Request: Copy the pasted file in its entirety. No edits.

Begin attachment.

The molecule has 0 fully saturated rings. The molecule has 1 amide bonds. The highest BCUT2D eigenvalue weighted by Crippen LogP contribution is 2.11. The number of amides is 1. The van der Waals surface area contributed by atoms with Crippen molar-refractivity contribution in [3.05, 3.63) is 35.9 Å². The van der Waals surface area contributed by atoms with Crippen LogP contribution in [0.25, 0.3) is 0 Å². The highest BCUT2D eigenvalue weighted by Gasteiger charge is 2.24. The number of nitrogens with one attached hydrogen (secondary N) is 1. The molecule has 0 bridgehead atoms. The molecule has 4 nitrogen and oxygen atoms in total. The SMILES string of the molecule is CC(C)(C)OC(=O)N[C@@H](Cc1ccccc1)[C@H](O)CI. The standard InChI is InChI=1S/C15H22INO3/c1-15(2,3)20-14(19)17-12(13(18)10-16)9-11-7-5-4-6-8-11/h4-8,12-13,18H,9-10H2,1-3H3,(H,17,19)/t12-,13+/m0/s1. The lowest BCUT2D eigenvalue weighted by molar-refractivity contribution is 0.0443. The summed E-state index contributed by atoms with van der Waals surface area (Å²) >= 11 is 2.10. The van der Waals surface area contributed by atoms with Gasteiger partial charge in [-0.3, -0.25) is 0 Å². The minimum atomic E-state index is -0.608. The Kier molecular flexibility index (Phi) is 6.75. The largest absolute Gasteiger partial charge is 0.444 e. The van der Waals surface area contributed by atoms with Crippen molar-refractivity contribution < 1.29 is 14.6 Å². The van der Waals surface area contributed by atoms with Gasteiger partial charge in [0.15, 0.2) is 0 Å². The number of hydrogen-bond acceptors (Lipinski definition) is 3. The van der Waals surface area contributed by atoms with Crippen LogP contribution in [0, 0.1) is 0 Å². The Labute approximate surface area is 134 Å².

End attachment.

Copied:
The molecule has 0 fully saturated rings. The molecule has 1 amide bonds. The highest BCUT2D eigenvalue weighted by Crippen LogP contribution is 2.11. The number of amides is 1. The van der Waals surface area contributed by atoms with Crippen molar-refractivity contribution in [3.05, 3.63) is 35.9 Å². The van der Waals surface area contributed by atoms with Crippen LogP contribution in [0.25, 0.3) is 0 Å². The highest BCUT2D eigenvalue weighted by Gasteiger charge is 2.24. The number of nitrogens with one attached hydrogen (secondary N) is 1. The molecule has 0 bridgehead atoms. The molecule has 4 nitrogen and oxygen atoms in total. The SMILES string of the molecule is CC(C)(C)OC(=O)N[C@@H](Cc1ccccc1)[C@H](O)CI. The standard InChI is InChI=1S/C15H22INO3/c1-15(2,3)20-14(19)17-12(13(18)10-16)9-11-7-5-4-6-8-11/h4-8,12-13,18H,9-10H2,1-3H3,(H,17,19)/t12-,13+/m0/s1. The lowest BCUT2D eigenvalue weighted by molar-refractivity contribution is 0.0443. The summed E-state index contributed by atoms with van der Waals surface area (Å²) >= 11 is 2.10. The van der Waals surface area contributed by atoms with Gasteiger partial charge in [-0.3, -0.25) is 0 Å². The minimum atomic E-state index is -0.608. The Kier molecular flexibility index (Phi) is 6.75. The largest absolute Gasteiger partial charge is 0.444 e. The van der Waals surface area contributed by atoms with Crippen molar-refractivity contribution < 1.29 is 14.6 Å². The van der Waals surface area contributed by atoms with Gasteiger partial charge in [0.15, 0.2) is 0 Å². The number of hydrogen-bond acceptors (Lipinski definition) is 3. The van der Waals surface area contributed by atoms with Crippen LogP contribution in [0, 0.1) is 0 Å². The Labute approximate surface area is 134 Å².